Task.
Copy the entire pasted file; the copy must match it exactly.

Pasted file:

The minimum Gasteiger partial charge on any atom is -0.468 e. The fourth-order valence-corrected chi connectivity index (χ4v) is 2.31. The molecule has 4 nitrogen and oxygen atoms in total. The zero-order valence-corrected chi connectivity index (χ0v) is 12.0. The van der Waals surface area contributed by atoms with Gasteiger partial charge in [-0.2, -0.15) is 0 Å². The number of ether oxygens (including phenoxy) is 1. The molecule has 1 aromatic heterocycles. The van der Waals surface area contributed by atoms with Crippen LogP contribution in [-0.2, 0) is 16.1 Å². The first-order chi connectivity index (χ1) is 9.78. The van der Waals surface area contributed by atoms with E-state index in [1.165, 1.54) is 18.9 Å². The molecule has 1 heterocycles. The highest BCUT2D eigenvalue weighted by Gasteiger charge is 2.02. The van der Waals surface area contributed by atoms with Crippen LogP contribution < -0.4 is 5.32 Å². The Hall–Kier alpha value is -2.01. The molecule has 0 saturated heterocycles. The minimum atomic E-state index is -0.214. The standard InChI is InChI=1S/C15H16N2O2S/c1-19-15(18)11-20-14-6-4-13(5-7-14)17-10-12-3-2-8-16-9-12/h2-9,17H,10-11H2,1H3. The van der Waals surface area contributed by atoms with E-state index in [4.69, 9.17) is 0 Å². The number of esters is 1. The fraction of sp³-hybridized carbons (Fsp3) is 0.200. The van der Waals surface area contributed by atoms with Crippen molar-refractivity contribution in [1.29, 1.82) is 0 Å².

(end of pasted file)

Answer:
The minimum Gasteiger partial charge on any atom is -0.468 e. The fourth-order valence-corrected chi connectivity index (χ4v) is 2.31. The molecule has 4 nitrogen and oxygen atoms in total. The zero-order valence-corrected chi connectivity index (χ0v) is 12.0. The van der Waals surface area contributed by atoms with Gasteiger partial charge in [-0.2, -0.15) is 0 Å². The number of ether oxygens (including phenoxy) is 1. The molecule has 1 aromatic heterocycles. The van der Waals surface area contributed by atoms with Crippen LogP contribution in [-0.2, 0) is 16.1 Å². The first-order chi connectivity index (χ1) is 9.78. The van der Waals surface area contributed by atoms with E-state index in [1.165, 1.54) is 18.9 Å². The molecule has 1 heterocycles. The highest BCUT2D eigenvalue weighted by Gasteiger charge is 2.02. The van der Waals surface area contributed by atoms with Crippen LogP contribution < -0.4 is 5.32 Å². The Hall–Kier alpha value is -2.01. The molecule has 0 saturated heterocycles. The minimum atomic E-state index is -0.214. The standard InChI is InChI=1S/C15H16N2O2S/c1-19-15(18)11-20-14-6-4-13(5-7-14)17-10-12-3-2-8-16-9-12/h2-9,17H,10-11H2,1H3. The van der Waals surface area contributed by atoms with E-state index in [4.69, 9.17) is 0 Å². The number of esters is 1. The fraction of sp³-hybridized carbons (Fsp3) is 0.200. The van der Waals surface area contributed by atoms with Crippen molar-refractivity contribution in [1.29, 1.82) is 0 Å².